With the first part of the play tantalizingly poised before war breaks out between the Pandavas and the Kauravas, the second part of the Mahabharata will be eagerly awaited.


Ask Maulik Pancholy, a New York-based Indian American actor and activist, how life is treating him, and he’s more than likely to tell you “just great!”

Pancholy’s debut novel for children, ‘The Best At It’, revolving around the life of a 12-year-old Indian American boy, Rahul Kapoor, who’s gay, hit stores this month, and he’s been doing book tours. The story reflects also Pancholy’s own struggles growing up gay.

Jacket cover of Maulik Pancholy’s debut novel ‘The Best At It’.

In the book as Kapoor is heading into seventh grade in a small town in Indiana, middle school is making him feel increasingly anxious. His favorite person in the world, his grandfather Bhai, gives him some well-meaning advice: ‘”Find one thing you’re really good at. And become “the BEST at it.”

Pancholy himself grew up in Ohio. He attended Northwestern University and then the Yale School of Drama where he got his Master of Fine Arts. He is the recipient of an Asian American Arts Alliance Award and the Human Rights Campaign’s Visibility Award.

Pancholy’s novel has got good reviews, and has been recommended as a read for middle schoolers.

Actor and activist Maulik Pancholy (right) with the New York City Mayor Bill de Blasio. Photo: Maulik Pancholy on Twitter.

Beyond critical acclaim for his novel, Pancholy got accolades from New York City Mayor Bill de Blasio himself this past weekend. The Mayor declared a ‘Maulik Pancholy Day in New York’ at a reception at his house, for Diwali, taking note of the work of Pancholy which stands up to bullying.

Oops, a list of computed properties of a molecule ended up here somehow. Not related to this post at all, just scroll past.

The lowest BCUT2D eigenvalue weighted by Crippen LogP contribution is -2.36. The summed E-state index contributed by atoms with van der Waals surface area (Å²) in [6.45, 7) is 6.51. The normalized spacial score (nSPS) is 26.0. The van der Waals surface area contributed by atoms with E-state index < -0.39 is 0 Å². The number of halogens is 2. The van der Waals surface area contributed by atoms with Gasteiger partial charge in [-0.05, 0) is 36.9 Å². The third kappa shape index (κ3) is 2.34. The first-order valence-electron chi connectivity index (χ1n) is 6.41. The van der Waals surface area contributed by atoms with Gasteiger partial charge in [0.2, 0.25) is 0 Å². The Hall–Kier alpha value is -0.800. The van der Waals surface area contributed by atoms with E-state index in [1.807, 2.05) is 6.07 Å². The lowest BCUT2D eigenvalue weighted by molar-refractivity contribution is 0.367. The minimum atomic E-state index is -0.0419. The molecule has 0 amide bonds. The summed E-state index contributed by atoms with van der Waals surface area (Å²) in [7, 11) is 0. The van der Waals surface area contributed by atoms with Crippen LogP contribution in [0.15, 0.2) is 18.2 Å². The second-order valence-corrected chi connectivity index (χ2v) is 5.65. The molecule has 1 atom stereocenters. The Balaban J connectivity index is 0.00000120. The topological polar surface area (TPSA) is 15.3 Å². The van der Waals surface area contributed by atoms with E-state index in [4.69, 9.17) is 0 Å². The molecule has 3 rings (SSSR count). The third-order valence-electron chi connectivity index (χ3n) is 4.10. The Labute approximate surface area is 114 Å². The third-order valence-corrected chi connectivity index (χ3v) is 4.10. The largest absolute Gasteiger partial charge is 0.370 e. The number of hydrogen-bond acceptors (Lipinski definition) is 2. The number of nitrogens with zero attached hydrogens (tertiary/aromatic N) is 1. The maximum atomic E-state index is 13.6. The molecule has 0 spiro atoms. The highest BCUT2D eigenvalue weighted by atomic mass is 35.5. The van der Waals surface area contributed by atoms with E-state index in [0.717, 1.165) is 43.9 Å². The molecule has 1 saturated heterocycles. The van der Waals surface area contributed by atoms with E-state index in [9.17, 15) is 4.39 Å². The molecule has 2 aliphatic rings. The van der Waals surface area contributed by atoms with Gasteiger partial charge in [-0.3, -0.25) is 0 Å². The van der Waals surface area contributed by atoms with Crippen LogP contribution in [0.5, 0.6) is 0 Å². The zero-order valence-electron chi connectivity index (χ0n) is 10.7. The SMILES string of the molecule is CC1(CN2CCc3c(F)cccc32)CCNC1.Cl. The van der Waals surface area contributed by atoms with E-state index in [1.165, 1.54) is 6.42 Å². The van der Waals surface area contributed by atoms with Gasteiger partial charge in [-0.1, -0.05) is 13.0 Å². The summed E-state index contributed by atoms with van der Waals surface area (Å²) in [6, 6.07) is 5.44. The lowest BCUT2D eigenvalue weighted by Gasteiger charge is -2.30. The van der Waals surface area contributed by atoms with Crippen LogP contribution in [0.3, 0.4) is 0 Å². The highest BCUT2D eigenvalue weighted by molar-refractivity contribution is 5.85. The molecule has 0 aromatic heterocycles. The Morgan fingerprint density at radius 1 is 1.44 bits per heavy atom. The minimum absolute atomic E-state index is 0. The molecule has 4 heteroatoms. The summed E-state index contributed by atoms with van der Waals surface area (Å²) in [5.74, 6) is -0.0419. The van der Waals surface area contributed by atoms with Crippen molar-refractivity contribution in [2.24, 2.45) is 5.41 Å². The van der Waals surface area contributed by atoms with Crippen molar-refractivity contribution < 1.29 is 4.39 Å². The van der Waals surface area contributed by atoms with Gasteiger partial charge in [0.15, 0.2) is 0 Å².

Pancholy is an award-winning actor whose career has spanned hit television shows, animated series, the Broadway stage, and films.

In 2014, Pancholy was appointed by President Obama to serve on the President’s Advisory Commission on Asian Americans and Pacific Islanders (AAPIs). As a Commissioner, he co-founded an anti-bullying campaign called #ActToChange – designed to meet the unique needs of AAPI youth – which he continues to lead to today.

Pancholy played Alec Baldwin’s intrepid assistant Jonathan on the Emmy, Golden Globe and Screen Actors Guild Award-winning NBC comedy 30 Rock, and Sanjay on the Showtime hit series Weeds. He also played Neal on the NBC comedy Whitney, and his numerous recurring and guest starring roles include The Good Fight, Dynasty, Star Trek: Discovery, Elementary, Friends from College, The Good Wife , Web Therapy, The Comeback, The Sopranos, and Law & Order: Criminal Intent.

Pancholy has entertained both children and adults as the voice of Baljeet on the Emmy award-winning Disney animated series Phineas & Ferb, and as the title voice of Sanjay on Nickelodeon’s Sanjay & Craig. He has appeared in blockbuster films such as Hitch and 27 Dresses, and his many theater credits include starring on Broadway opposite Matthew Broderick and Martin Short in Terrence McNally’s It’s Only A Play, and playing opposite Ed Harris in David Rabe’s Good For Otto. He will next be seen on Broadway in Bess Wohl’s Grand Horizons at the Helen Hayes Theatre.

Pancholy had this to say on Facebook after being honored by de Blasio: “A very cool way to round out the celebration of one of my favorite holidays. I’m grateful to be able to bring visibility to our communities as an actor, to be standing up to bullying alongside the incredible and tireless team at Act To Change and to offer representation for AAPI and LGBTQ kids.”

(Sujeet Rajan is Executive Editor, Parikh Worldwide Media. Email him: Follow him on Twitter @SujeetRajan1)